What does this mean?

People using screen readers are not able to see the layout of a form. To make forms accessible, they must define explicit text labels for each form control.

Usually the best solution is to use a <label> element. The label may be linked to by the form control:

<label for="name">Full name</label>
<input type="name" id="name">

or the <label> can be wrapped around the form control:

    Full name <input type="name">

Buttons are different, as their labels are specified by the code for the button, e.g.

<input type="submit" value="Send message">
<button>Send message</button>

Alternatively ARIA attributes, such as aria-label may be used, but this information will not be conveyed to visual users. For more information, see W3C's guide to labeling controls.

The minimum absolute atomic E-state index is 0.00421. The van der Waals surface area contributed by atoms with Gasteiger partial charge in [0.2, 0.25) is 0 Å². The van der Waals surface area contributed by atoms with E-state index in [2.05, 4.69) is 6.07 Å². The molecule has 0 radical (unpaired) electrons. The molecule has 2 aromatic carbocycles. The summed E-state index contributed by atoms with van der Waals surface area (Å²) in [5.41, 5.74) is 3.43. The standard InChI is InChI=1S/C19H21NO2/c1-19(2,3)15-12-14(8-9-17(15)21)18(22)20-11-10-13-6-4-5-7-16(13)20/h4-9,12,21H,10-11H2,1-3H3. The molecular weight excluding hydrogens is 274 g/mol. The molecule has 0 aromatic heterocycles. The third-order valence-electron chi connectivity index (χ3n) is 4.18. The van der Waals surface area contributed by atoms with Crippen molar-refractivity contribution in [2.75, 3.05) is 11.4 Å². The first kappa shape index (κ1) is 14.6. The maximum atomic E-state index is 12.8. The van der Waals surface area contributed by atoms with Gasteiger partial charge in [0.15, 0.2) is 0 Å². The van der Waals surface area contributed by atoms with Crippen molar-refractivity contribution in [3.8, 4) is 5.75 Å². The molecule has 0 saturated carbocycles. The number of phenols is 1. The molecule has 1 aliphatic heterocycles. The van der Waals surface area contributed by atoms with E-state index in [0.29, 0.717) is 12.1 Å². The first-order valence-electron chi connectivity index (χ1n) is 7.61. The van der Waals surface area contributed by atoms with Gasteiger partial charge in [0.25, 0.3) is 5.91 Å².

Hidden input fields (<input type="hidden">) do not require labels. Note that the placeholder attribute should not be used as an alternative to a label.

97.6% done

How close this website is to fixing this issue.

HTML Found on page Issues
<select id="espr_renderHost_PageStructureDisplayRenderer_esctl_d1daa8ae-0824-4a7b-b5e9-38710d245b02_InnerRenderer_d1daa8ae-0824-4a7b-b5e9-38710d245b02_esctl_6ceaeb41-cb12-40eb-bde0-3dc094a2c0c0_eventsModuleViewHost_Summary_ctl00_category">...</select> 2
<input id="html5_1fg8nmhnle9313ivma1ra013hc3" type="file" style="font-size: 999px; opacity: 0; position: absolute; top: 0px; left: 0px; width: 100%; height: 100%;" accept> 1
3 distinct issues were found in the sample of 125 web pages.
More results from NHS Cambridgeshire and Peterborough CCG